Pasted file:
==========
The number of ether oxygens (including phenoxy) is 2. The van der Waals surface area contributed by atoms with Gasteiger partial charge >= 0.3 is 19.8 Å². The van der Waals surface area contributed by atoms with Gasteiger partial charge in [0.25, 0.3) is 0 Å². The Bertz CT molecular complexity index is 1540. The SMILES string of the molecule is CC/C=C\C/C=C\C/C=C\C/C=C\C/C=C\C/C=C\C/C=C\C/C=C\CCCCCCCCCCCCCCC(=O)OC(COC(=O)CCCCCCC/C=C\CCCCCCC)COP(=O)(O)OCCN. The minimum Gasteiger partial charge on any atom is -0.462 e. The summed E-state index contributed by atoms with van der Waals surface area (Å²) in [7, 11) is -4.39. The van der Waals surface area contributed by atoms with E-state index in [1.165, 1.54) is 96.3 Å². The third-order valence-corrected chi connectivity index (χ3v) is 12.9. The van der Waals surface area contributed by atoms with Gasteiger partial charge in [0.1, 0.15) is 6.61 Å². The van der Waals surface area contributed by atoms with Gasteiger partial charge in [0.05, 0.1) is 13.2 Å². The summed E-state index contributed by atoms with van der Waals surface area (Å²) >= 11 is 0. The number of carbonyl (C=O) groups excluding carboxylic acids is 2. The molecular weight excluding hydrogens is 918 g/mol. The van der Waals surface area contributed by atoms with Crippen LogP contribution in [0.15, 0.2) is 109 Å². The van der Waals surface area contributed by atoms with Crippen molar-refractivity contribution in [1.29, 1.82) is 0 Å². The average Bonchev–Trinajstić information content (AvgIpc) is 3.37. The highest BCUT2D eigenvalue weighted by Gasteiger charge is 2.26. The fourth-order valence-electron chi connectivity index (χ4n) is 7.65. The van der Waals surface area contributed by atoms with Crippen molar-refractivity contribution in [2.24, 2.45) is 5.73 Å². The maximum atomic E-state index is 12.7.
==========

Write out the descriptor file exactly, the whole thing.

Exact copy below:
The number of ether oxygens (including phenoxy) is 2. The van der Waals surface area contributed by atoms with Gasteiger partial charge >= 0.3 is 19.8 Å². The van der Waals surface area contributed by atoms with Gasteiger partial charge in [0.25, 0.3) is 0 Å². The Bertz CT molecular complexity index is 1540. The SMILES string of the molecule is CC/C=C\C/C=C\C/C=C\C/C=C\C/C=C\C/C=C\C/C=C\C/C=C\CCCCCCCCCCCCCCC(=O)OC(COC(=O)CCCCCCC/C=C\CCCCCCC)COP(=O)(O)OCCN. The minimum Gasteiger partial charge on any atom is -0.462 e. The summed E-state index contributed by atoms with van der Waals surface area (Å²) in [7, 11) is -4.39. The van der Waals surface area contributed by atoms with E-state index in [1.165, 1.54) is 96.3 Å². The third-order valence-corrected chi connectivity index (χ3v) is 12.9. The van der Waals surface area contributed by atoms with Gasteiger partial charge in [0.1, 0.15) is 6.61 Å². The van der Waals surface area contributed by atoms with Gasteiger partial charge in [0.05, 0.1) is 13.2 Å². The summed E-state index contributed by atoms with van der Waals surface area (Å²) >= 11 is 0. The number of carbonyl (C=O) groups excluding carboxylic acids is 2. The molecular weight excluding hydrogens is 918 g/mol. The van der Waals surface area contributed by atoms with Crippen LogP contribution in [0.15, 0.2) is 109 Å². The van der Waals surface area contributed by atoms with Crippen molar-refractivity contribution in [1.29, 1.82) is 0 Å². The average Bonchev–Trinajstić information content (AvgIpc) is 3.37. The highest BCUT2D eigenvalue weighted by Gasteiger charge is 2.26. The fourth-order valence-electron chi connectivity index (χ4n) is 7.65. The van der Waals surface area contributed by atoms with Crippen molar-refractivity contribution in [2.24, 2.45) is 5.73 Å². The maximum atomic E-state index is 12.7.